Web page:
Otherwise, the V3i D&G is no different from previous members of the Razr family. It sports the same dimensions as its V3i siblings (3.9 x 2.1 x 0.54 inches) and the same weight (3.5 ounces). The external and internal displays, the navigation controls and the keypad are similar as well.
The V3i's feature set is mostly unchanged, except for one big difference. Unlike Cingular's V3i, this V3i does not come with integrated support for iTunes. While we're not fans of the iTunes/Motorola marriage, support for Apple's popular service was one of the unique offerings on the original V3i, and it was a feature many people looked for. Unfortunately, T-Mobile owners will have to live with Motorola's generic music player instead. Otherwise the feature set is good, but not fantastic. Among the highlights are Bluetooth, a 1.3-megapixel camera, a digital music player with support for iTunes, Bluetooth, a MicroSD card slot, a speakerphone, basic organizer functions, text and multimedia messaging, and support for IMAP4 and POP3 e-mail.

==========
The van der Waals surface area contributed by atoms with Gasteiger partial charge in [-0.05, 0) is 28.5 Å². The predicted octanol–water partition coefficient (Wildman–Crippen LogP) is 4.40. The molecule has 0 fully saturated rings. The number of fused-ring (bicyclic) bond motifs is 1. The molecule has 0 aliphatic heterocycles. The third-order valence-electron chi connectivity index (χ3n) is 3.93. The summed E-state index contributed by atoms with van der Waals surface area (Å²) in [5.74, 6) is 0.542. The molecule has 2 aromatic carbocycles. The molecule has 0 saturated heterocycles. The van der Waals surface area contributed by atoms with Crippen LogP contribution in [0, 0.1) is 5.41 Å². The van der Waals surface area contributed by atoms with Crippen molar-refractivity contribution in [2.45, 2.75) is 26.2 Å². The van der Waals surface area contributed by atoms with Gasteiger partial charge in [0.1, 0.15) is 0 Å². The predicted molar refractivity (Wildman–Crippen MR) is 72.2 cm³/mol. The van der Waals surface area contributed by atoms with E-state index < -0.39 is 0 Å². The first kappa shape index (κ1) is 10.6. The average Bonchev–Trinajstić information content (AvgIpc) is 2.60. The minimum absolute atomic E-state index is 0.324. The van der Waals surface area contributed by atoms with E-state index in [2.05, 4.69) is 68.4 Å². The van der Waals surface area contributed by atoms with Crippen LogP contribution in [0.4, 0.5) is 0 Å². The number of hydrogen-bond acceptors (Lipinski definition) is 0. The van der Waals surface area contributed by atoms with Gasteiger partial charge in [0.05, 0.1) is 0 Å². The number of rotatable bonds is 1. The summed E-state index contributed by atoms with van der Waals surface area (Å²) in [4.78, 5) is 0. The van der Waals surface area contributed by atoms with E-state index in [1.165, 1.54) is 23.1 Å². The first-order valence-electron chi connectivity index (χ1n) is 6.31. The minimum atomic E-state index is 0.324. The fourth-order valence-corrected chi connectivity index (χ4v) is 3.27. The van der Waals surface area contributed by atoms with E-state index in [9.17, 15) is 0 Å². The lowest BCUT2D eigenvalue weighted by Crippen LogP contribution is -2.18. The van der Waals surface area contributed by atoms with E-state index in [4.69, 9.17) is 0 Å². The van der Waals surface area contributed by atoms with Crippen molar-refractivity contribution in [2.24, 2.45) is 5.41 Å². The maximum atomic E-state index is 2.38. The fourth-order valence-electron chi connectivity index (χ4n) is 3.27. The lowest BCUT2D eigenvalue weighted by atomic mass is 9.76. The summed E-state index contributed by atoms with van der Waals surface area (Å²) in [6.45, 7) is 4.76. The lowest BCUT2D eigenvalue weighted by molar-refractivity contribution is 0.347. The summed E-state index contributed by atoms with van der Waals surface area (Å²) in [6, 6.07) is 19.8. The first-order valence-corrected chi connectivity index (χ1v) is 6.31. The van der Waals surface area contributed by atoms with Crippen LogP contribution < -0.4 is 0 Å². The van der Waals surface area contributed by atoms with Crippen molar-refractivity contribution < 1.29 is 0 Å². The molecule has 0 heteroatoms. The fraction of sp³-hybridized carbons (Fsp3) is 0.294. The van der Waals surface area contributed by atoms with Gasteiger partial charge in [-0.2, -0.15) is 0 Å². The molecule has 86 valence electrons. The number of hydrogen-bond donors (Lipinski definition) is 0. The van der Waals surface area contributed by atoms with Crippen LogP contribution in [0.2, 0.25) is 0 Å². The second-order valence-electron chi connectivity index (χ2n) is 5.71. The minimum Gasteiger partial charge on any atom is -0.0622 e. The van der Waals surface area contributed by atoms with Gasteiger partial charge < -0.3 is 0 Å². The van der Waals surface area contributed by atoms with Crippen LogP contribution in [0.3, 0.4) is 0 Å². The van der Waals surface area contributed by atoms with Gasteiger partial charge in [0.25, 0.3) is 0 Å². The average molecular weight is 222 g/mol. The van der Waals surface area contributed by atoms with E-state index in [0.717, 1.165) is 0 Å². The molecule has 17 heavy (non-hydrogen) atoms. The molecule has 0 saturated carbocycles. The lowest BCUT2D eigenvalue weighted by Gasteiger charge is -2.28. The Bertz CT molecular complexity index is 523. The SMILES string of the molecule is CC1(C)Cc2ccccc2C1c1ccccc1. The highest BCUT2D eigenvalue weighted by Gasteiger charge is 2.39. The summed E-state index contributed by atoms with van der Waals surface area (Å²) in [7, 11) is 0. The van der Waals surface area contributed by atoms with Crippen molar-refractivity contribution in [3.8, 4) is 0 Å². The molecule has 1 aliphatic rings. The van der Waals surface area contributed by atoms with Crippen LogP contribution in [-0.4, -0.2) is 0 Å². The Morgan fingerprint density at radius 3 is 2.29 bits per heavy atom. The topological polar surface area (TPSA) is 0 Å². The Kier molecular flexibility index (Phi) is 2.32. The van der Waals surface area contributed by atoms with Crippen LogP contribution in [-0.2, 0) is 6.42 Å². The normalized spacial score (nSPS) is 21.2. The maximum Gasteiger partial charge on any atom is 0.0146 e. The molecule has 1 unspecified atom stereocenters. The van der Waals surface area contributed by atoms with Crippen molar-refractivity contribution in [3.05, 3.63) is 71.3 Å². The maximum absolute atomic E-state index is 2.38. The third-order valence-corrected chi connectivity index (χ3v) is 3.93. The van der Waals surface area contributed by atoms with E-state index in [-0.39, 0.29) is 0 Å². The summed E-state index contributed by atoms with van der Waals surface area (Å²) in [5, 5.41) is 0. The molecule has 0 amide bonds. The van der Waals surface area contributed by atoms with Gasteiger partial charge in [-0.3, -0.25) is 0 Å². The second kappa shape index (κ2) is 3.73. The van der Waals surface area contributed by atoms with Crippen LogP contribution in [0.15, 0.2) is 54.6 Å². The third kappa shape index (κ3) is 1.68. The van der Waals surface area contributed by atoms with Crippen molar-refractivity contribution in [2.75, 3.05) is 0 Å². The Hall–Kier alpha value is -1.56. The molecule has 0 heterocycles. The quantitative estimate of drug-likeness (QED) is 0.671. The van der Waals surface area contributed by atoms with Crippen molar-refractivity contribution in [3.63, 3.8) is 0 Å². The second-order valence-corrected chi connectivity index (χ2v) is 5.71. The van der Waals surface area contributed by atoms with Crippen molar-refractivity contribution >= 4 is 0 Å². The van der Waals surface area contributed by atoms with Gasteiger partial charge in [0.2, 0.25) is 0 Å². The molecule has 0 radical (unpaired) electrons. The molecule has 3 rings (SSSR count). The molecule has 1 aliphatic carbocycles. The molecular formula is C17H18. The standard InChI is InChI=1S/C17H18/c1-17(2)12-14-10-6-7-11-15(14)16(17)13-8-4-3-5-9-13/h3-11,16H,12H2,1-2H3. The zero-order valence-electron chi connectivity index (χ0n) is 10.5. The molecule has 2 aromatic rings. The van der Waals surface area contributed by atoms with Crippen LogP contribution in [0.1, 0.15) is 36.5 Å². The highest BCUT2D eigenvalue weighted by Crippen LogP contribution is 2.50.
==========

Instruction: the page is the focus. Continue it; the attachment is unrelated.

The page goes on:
For even more bling, the phone comes with themed D&G wallpapers, screen savers and ring tones. And for a really-over-the-top effect, the handset says "Dolce & Gabbana" when you turn it on and off. Overall the V3I D&G is a goldmine (pardon the pun) for high-end label lovers. Unfortunately, there are no D&G games. You get just three Java (J2ME) titles: Asphalt Urban GT, Bejewled, and Solitaire.
We tested the quad-band (GSM 850/900/1800/1900; GPRS) world phone in San Francisco using T-Mobile's service. Call quality was about the same as on the original V3i. Overall, audio quality was fine, but volume was low and voices sounded fuzzy from to time. Again, we were disappointed in the lack of no support for EDGE networks. Music quality wasn't stellar either, but it's passable for short stints. See our review of the original Razr V3i for a full performance assessment.